In mid-2007, Corolla Fire added a second facility located at roughly mile post 4.7 on Ocean Trail. The Pine Island station boosts another six vehicle bays, and additional sleeping quarters for personnel. We also added our second Pierce pumper, similarly equipped as the first, allowing one “first out” engine at each station. The addition of the Pine Island station, and dedicated efforts of our volunteers, resulted in an improvement of our insurance rating to a Level 6. A Level 6 rating was the best in all of Currituck County. An ISO rating of 6 greatly benefited property owners in Corolla through dramatic reductions in insurance costs.

By 2007, Corolla Fire was experiencing an annual call volume of 190+. That was twice the level experienced in the 1994-5 time frame. Our volunteers were being asked to do much more and continued training and practice were necessitated.

The year 2007 was also a transition point away from EMS activities. During the later portion of the year, Currituck County assumed full responsibility for Emergency Medical Services in Corolla. Corolla Fire and Rescue would now concentrate on fire and fire related activities.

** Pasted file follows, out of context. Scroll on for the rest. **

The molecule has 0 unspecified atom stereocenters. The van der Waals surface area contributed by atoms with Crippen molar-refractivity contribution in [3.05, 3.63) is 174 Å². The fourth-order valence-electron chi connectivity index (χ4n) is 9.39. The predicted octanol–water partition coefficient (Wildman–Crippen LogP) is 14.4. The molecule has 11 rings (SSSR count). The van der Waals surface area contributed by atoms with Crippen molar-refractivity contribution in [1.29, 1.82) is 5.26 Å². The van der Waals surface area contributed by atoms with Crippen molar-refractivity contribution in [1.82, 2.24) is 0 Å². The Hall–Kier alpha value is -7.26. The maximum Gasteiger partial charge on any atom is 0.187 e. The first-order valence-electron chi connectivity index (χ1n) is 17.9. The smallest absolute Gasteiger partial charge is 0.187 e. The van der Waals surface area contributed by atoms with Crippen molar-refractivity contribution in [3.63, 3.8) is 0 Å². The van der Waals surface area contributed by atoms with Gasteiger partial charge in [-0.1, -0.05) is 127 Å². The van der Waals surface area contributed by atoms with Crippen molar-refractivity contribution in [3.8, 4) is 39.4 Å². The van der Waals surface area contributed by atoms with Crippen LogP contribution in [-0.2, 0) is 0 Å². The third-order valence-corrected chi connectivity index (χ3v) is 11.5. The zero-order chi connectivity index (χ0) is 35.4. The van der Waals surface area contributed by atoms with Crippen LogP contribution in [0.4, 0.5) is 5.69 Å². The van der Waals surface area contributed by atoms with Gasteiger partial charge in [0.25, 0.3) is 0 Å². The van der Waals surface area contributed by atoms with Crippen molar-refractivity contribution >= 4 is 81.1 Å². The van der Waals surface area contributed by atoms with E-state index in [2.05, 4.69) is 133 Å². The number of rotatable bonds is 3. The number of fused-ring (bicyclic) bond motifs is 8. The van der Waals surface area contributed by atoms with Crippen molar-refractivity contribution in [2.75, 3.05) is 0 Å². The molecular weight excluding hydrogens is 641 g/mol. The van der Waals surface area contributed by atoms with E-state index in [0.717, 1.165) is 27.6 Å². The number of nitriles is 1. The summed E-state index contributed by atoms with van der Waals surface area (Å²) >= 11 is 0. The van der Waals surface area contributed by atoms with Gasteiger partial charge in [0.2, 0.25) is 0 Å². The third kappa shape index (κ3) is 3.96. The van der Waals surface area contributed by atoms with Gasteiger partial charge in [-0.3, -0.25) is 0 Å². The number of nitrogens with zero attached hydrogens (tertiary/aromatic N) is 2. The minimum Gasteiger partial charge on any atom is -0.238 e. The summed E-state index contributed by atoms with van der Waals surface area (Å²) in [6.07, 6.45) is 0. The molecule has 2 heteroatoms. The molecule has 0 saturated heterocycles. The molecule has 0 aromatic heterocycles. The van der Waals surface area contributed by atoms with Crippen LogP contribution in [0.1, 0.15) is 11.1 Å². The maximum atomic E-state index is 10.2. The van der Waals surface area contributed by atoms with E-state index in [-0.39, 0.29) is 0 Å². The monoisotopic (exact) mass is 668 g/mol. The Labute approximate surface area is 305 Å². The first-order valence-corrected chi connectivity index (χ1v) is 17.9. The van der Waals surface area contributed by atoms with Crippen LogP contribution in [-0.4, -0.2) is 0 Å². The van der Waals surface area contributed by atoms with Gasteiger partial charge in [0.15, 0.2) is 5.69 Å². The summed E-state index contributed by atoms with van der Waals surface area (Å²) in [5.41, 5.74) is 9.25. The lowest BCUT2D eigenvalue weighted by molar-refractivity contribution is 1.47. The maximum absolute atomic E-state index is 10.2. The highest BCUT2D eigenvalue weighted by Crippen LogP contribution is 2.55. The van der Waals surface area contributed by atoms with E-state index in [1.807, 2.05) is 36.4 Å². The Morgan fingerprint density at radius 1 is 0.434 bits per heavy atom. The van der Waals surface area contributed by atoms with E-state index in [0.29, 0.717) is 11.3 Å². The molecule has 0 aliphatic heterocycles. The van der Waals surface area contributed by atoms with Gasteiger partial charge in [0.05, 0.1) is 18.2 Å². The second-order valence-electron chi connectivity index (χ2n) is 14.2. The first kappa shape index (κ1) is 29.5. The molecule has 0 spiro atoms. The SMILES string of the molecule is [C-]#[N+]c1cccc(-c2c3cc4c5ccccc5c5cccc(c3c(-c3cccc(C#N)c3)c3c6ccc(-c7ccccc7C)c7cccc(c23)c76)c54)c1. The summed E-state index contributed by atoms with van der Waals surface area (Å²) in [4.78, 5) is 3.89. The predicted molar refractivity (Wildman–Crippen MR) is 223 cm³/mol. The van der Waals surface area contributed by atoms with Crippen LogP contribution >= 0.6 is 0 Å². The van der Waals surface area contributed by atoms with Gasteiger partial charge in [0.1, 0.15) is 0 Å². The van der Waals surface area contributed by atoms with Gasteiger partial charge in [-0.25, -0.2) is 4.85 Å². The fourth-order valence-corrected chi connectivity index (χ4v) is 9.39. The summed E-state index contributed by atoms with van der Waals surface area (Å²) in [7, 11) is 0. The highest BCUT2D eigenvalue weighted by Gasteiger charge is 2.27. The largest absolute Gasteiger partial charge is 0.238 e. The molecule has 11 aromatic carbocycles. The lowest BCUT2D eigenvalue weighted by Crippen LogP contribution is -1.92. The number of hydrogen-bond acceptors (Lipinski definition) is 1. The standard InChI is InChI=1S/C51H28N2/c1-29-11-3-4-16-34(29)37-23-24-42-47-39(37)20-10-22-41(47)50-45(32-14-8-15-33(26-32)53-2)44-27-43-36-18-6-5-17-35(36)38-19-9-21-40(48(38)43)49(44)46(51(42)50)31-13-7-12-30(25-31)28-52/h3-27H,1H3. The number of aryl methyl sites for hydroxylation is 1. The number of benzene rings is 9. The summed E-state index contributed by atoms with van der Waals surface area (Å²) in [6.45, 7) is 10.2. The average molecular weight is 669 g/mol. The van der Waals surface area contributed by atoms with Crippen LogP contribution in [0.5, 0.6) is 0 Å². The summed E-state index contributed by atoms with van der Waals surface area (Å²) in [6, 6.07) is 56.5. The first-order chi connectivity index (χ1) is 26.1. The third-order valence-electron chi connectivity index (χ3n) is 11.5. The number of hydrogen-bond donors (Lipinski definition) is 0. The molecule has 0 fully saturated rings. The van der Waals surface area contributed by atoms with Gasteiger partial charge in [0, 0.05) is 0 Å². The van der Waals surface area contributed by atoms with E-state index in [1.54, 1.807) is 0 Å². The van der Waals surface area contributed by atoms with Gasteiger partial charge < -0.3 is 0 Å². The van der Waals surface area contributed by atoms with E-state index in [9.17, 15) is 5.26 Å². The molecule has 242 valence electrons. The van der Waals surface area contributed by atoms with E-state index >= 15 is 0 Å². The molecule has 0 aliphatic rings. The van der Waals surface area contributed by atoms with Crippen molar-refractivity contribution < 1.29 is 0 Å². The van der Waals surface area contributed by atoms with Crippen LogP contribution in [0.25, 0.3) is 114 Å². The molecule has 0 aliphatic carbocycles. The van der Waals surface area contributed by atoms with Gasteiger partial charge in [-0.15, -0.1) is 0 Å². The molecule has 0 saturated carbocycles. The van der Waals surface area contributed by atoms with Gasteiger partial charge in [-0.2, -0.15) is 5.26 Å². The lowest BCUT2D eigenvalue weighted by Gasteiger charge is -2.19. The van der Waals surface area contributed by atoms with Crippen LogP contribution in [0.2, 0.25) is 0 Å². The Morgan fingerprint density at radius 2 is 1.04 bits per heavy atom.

In 2012 we responded to 355 fire calls, nearly double again from only five (5) years earlier. Our service area is nearly fourteen (14) miles in length, from the Dare county line to the beach strands, but an average of only one half (1/2) mile in width. Our call volume annually was now more than 35 times what it was in the earliest years. When you consider we were staffed by only 46 certified volunteers, this becomes a truly amazing undertaking by a small number of dedicated residents.

In 2012 we took delivery of a second four wheeled (4X4) engine. Engine 65 is a 2009 (built in 2011) four wheel drive (4×4) international chassis, manufactured by OBX Firetech. It is equipped with one thousand (1,000) feet of three (3) inch hose, an eight hundred and fifty (850) gallon water tank, and a twelve hundred and fifty (1,250) gpm Waterous single stage pump driven by a separate, stand-alone diesel engine.